Posted by Hiren Dutta on 3:49 PM

Three days back at Google I/O 2013 Cloud Keynote conference, Google announced that they are getting rid of initial MapReduce processing engine (published at early 2004). When followers are adopting MapReduce paradigm into their products and services like Hadoop based platform or Processor Core based parallel processing implementation, Google is already started looking for next gen solution of parallel processing called "FlumeJava". A paper was published by Google Lab on FlumeJava in early 2010 by Craig Chambers, Ashish Raniwala, Frances Perry, Stephen Adams, Robert R. Henry, Robert Bradshaw and Nathan Weizenbaum. In I/O' 13 conference developer advocate of Cloud Compute Engine announced that they have successfuly replaced MapReduce initial Engine and FlumeJava already is in production.
MapReduce and similar systems significantly ease the task of writing data-parallel code. However, many real-world computations require a pipeline of MapReduces, and programming and managing such pipelines can be difficult. FlumeJava, a Java library that makes it easy to develop, test, and run efficient data-parallel pipelines.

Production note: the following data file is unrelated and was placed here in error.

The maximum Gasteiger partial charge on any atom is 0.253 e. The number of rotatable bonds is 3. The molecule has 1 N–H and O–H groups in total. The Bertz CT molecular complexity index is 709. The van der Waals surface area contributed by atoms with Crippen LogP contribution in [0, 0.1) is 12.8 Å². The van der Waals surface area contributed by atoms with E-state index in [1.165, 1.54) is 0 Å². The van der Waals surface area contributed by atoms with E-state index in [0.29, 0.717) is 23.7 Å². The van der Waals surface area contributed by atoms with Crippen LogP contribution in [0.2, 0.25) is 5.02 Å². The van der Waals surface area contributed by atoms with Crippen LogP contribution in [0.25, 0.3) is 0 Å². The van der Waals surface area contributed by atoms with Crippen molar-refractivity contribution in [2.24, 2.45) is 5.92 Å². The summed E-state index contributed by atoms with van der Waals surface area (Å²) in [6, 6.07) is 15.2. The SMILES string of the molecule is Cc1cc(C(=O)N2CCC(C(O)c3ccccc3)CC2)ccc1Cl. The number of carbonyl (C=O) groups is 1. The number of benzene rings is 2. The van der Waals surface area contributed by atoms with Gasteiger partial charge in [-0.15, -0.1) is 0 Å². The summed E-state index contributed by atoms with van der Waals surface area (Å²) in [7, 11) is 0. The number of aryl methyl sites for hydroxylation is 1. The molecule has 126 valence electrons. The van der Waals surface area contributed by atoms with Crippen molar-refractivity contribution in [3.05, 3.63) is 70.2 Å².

1. Parallel collections and their operations present a simple, high-level, uniform abstraction over different data representations and execution strategies.
2. To enable parallel operations to run efficiently it is internally constructing an execution plan dataflow graph
3. When final outcome of parallel processing outcome is needed FlemeJava first optimizes operations of underlying sub operations.
4. Combination of high-level abstractions for parallel computation, deferred evaluation and optimization, and efficient parallel sub-operations, easy-to-use system that approaches the efficiency of optimized pipelines.

Please note that FlumeJava is not a complementary tool of MapReduce, it's developed to optimize several pipelined MapReduce jobs in an optimized way. Research shows that Graph based Algorithmic optimization is far more optimized in terms of time complexity than hand held optimization of several MapReduce processing.
I can say, yet another tool that came out from Google's basket which will open new era of parallel processing techniques which will encourage and will bring fresh air to dev communities in near future..... :)